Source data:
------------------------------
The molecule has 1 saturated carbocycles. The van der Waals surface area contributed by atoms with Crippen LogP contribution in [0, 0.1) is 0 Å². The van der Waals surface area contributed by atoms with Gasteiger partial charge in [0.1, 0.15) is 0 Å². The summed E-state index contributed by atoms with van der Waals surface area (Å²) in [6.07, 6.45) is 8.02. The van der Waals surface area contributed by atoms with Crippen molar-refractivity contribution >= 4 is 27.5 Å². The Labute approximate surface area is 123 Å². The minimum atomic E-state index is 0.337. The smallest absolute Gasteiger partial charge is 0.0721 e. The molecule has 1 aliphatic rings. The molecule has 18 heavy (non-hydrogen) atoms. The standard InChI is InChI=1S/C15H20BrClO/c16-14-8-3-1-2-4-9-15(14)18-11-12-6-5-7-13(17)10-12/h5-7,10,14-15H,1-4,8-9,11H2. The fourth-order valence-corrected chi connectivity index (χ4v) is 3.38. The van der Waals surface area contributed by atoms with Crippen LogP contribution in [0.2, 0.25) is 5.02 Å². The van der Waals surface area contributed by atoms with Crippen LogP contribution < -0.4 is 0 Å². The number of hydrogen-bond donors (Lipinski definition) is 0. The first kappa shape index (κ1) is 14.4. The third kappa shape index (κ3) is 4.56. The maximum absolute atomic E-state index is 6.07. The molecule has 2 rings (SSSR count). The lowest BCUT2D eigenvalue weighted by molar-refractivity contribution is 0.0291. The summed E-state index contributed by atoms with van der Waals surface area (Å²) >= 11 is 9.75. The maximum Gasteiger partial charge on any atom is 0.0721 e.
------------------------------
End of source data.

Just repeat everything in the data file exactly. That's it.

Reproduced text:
The molecule has 1 saturated carbocycles. The van der Waals surface area contributed by atoms with Crippen LogP contribution in [0, 0.1) is 0 Å². The van der Waals surface area contributed by atoms with Gasteiger partial charge in [0.1, 0.15) is 0 Å². The summed E-state index contributed by atoms with van der Waals surface area (Å²) in [6.07, 6.45) is 8.02. The van der Waals surface area contributed by atoms with Crippen molar-refractivity contribution >= 4 is 27.5 Å². The Labute approximate surface area is 123 Å². The minimum atomic E-state index is 0.337. The smallest absolute Gasteiger partial charge is 0.0721 e. The molecule has 1 aliphatic rings. The molecule has 18 heavy (non-hydrogen) atoms. The standard InChI is InChI=1S/C15H20BrClO/c16-14-8-3-1-2-4-9-15(14)18-11-12-6-5-7-13(17)10-12/h5-7,10,14-15H,1-4,8-9,11H2. The fourth-order valence-corrected chi connectivity index (χ4v) is 3.38. The van der Waals surface area contributed by atoms with Crippen LogP contribution in [0.2, 0.25) is 5.02 Å². The van der Waals surface area contributed by atoms with Crippen LogP contribution < -0.4 is 0 Å². The number of hydrogen-bond donors (Lipinski definition) is 0. The first kappa shape index (κ1) is 14.4. The third kappa shape index (κ3) is 4.56. The maximum absolute atomic E-state index is 6.07. The molecule has 2 rings (SSSR count). The lowest BCUT2D eigenvalue weighted by molar-refractivity contribution is 0.0291. The summed E-state index contributed by atoms with van der Waals surface area (Å²) >= 11 is 9.75. The maximum Gasteiger partial charge on any atom is 0.0721 e.